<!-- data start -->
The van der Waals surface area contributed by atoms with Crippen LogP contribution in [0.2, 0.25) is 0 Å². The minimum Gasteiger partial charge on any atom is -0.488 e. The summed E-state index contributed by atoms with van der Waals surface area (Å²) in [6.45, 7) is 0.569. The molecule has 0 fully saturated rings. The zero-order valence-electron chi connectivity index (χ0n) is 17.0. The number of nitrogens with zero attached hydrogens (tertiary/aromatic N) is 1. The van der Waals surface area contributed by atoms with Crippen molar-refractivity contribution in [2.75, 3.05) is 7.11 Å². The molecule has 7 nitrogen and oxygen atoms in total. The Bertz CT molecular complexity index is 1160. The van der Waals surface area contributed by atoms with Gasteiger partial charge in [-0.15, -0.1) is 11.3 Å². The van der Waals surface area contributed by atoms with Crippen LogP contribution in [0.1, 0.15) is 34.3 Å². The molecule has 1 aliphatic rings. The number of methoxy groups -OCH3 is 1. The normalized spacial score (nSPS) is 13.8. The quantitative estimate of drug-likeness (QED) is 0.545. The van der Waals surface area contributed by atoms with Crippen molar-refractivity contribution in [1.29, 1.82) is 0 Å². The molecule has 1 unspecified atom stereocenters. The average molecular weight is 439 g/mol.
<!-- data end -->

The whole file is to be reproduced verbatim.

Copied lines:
The van der Waals surface area contributed by atoms with Crippen LogP contribution in [0.2, 0.25) is 0 Å². The minimum Gasteiger partial charge on any atom is -0.488 e. The summed E-state index contributed by atoms with van der Waals surface area (Å²) in [6.45, 7) is 0.569. The molecule has 0 fully saturated rings. The zero-order valence-electron chi connectivity index (χ0n) is 17.0. The number of nitrogens with zero attached hydrogens (tertiary/aromatic N) is 1. The van der Waals surface area contributed by atoms with Crippen molar-refractivity contribution in [2.75, 3.05) is 7.11 Å². The molecule has 7 nitrogen and oxygen atoms in total. The Bertz CT molecular complexity index is 1160. The van der Waals surface area contributed by atoms with Gasteiger partial charge in [-0.15, -0.1) is 11.3 Å². The van der Waals surface area contributed by atoms with Crippen LogP contribution in [0.1, 0.15) is 34.3 Å². The molecule has 1 aliphatic rings. The number of methoxy groups -OCH3 is 1. The normalized spacial score (nSPS) is 13.8. The quantitative estimate of drug-likeness (QED) is 0.545. The van der Waals surface area contributed by atoms with Crippen molar-refractivity contribution in [1.29, 1.82) is 0 Å². The molecule has 1 unspecified atom stereocenters. The average molecular weight is 439 g/mol.